The Medical Behavioral Unit at Children's Hospital of Philadelphia was an unusual concept from the start. The first of its kind in the nation, it would be a special place for kids with medical problems who also had underlying behavioral conditions such as depression, anxiety, and autism.
That called for a special design. Although there's no doubt that this is a hospital, the obvious decorative features of the unit — the subtle but cheery colors, the stylized nature art — are soft and soothing, neither depressing nor overly stimulating.
What's not so obvious is the light. It puts CHOP at the forefront of a new trend — circadian lighting — that is picking up steam in health-care settings and, to a lesser degree so far, schools, high-tech workplaces, and warehouses.
The idea is to tune indoor lights to mimic the brightness and color spectrum of the sun as it changes during the day. Think bright, bluish light in the morning that gradually grows more amber at dusk and ultimately gets as dark as is possible to get in a medical environment. There's growing evidence that proper light exposure can help keep our circadian rhythms — the body's internal, 24-hour clock — in sync with the sun. That can improve sleep, mood, and metabolic function. It's particularly important in hospitals and nursing facilities, where illness, long exposure to dim artificial light, and frequent wakening at night can cause disrupted sleep and behavior problems.
The trend toward circadian lighting is made possible by LED lights, which make it far easier to control color and intensity than fluorescent lights do. Such systems are still more expensive than older lights, but prices are coming down, said representatives of lighting companies.
Sagine Simon, nurse manager of the CHOP unit, which opened in January 2017, was excited when she learned the hospital's design experts were interested in trying circadian lighting. "This is an innovative unit, so we thought, 'Why not?'" she said.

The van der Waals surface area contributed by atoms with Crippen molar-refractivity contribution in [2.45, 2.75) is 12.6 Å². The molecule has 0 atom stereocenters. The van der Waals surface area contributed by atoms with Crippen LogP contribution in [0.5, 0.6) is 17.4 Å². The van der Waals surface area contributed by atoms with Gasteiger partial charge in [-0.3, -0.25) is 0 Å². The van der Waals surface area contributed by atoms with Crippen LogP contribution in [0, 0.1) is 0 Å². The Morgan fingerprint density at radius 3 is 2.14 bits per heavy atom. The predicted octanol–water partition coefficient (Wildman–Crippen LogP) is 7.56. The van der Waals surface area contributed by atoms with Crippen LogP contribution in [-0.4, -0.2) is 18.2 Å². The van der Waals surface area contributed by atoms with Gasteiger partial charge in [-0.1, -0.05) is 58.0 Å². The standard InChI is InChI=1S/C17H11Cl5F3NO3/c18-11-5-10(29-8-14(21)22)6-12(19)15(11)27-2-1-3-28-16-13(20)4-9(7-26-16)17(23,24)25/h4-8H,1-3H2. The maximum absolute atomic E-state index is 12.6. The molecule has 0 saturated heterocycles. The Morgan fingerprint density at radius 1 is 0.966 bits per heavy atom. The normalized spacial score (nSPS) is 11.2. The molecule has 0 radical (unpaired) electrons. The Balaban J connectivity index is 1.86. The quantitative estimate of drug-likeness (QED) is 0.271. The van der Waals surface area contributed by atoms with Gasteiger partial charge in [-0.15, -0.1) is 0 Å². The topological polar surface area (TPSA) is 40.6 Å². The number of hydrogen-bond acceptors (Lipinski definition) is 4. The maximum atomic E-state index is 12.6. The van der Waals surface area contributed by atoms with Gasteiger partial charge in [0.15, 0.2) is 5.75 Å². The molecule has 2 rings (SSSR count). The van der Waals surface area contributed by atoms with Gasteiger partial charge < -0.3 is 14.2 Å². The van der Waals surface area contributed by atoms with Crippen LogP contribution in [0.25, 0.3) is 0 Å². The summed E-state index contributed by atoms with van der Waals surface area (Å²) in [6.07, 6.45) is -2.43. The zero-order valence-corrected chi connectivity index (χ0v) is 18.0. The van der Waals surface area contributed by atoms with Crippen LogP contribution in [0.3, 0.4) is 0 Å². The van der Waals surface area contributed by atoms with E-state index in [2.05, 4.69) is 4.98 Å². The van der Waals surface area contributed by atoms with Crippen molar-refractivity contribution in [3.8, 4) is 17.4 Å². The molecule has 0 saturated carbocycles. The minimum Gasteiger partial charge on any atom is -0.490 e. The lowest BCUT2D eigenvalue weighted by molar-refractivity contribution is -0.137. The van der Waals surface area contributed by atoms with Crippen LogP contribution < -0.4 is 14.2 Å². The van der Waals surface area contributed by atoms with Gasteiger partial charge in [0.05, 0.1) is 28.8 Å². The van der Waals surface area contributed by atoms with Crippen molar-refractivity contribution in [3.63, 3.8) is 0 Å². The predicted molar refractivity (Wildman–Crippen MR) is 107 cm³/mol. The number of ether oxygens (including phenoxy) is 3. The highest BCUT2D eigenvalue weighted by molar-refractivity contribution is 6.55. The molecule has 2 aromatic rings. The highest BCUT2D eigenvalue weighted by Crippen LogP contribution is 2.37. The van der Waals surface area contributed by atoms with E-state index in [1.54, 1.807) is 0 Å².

Douglas Carney, an architect who is senior vice president for real estate, design, construction and facilities at CHOP, was intrigued by the idea that a physical factor could create a more "supportive environment" for patients. Members of his team, he said, like to be the "same kind of thought leaders in our areas of expertise as the clinicians in their areas of expertise."
A key proponent of good lighting's health value is Mariana Figueiro, director of the Lighting Research Center at Rensselaer Polytechnic Institute, whose research figured in CHOP's design. She said a well-functioning circadian rhythm is associated with better immune functioning and sleep, plus lower stress. When their circadian systems are out of whack, people are at higher risk for diabetes, obesity, cancer, and mood disorders. Patients hospitalized for more than two or three days can run into trouble because, without proper light exposure, biological clocks shift a few minutes each day. Hospitals and nursing homes typically have too little light during the day and too much at night. General anesthesia, she said, is very disruptive of circadian rhythms. Bright morning light helps "entrain" the circadian system, she said.
Her research with nursing home residents with Alzheimer's and other dementias has found that exposure to bright light in the morning improved scores on measures of sleep quality, behavior, and mood. One study that tried circadian lighting with dementia patients living at home found that caregivers also slept better.
Figueiro also worked with Mount Sinai Hospital to improve lighting for stem-cell transplant patients. The intervention had "very positive" effects on depression, fatigue, and sleep quality.
William Redd, a Mount Sinai psychologist who is involved in that light research, worries that enthusiasm for circadian lighting may have gotten ahead of the science, but is himself enthusiastic. "I personally believe that this has gigantic potential," he said. The stem-cell unit is a good place to test light, he said, because patients are there at least two weeks.